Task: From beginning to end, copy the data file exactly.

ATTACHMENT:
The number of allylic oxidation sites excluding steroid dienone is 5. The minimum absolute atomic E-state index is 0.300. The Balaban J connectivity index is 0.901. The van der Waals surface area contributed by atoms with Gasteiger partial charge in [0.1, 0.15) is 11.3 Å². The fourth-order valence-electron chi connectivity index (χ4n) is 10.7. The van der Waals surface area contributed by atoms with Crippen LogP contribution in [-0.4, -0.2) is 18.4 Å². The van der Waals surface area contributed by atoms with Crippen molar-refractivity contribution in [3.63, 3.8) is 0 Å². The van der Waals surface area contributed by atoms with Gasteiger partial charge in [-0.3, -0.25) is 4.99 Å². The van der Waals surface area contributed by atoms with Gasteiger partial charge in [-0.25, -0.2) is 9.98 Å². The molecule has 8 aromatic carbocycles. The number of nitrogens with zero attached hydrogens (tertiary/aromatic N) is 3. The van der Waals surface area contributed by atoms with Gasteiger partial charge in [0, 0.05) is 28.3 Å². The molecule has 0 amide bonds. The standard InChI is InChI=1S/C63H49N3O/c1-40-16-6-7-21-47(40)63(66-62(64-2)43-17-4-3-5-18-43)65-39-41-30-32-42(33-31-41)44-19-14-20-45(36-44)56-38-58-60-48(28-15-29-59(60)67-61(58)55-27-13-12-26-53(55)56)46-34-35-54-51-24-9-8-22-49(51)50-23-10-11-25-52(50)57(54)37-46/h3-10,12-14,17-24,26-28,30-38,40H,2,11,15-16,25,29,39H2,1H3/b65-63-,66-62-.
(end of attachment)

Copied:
The number of allylic oxidation sites excluding steroid dienone is 5. The minimum absolute atomic E-state index is 0.300. The Balaban J connectivity index is 0.901. The van der Waals surface area contributed by atoms with Gasteiger partial charge in [0.1, 0.15) is 11.3 Å². The fourth-order valence-electron chi connectivity index (χ4n) is 10.7. The van der Waals surface area contributed by atoms with Crippen LogP contribution in [-0.4, -0.2) is 18.4 Å². The van der Waals surface area contributed by atoms with Crippen molar-refractivity contribution in [3.63, 3.8) is 0 Å². The van der Waals surface area contributed by atoms with Gasteiger partial charge in [-0.3, -0.25) is 4.99 Å². The van der Waals surface area contributed by atoms with Gasteiger partial charge in [-0.25, -0.2) is 9.98 Å². The molecule has 8 aromatic carbocycles. The number of nitrogens with zero attached hydrogens (tertiary/aromatic N) is 3. The van der Waals surface area contributed by atoms with Gasteiger partial charge in [0, 0.05) is 28.3 Å². The molecule has 0 amide bonds. The standard InChI is InChI=1S/C63H49N3O/c1-40-16-6-7-21-47(40)63(66-62(64-2)43-17-4-3-5-18-43)65-39-41-30-32-42(33-31-41)44-19-14-20-45(36-44)56-38-58-60-48(28-15-29-59(60)67-61(58)55-27-13-12-26-53(55)56)46-34-35-54-51-24-9-8-22-49(51)50-23-10-11-25-52(50)57(54)37-46/h3-10,12-14,17-24,26-28,30-38,40H,2,11,15-16,25,29,39H2,1H3/b65-63-,66-62-.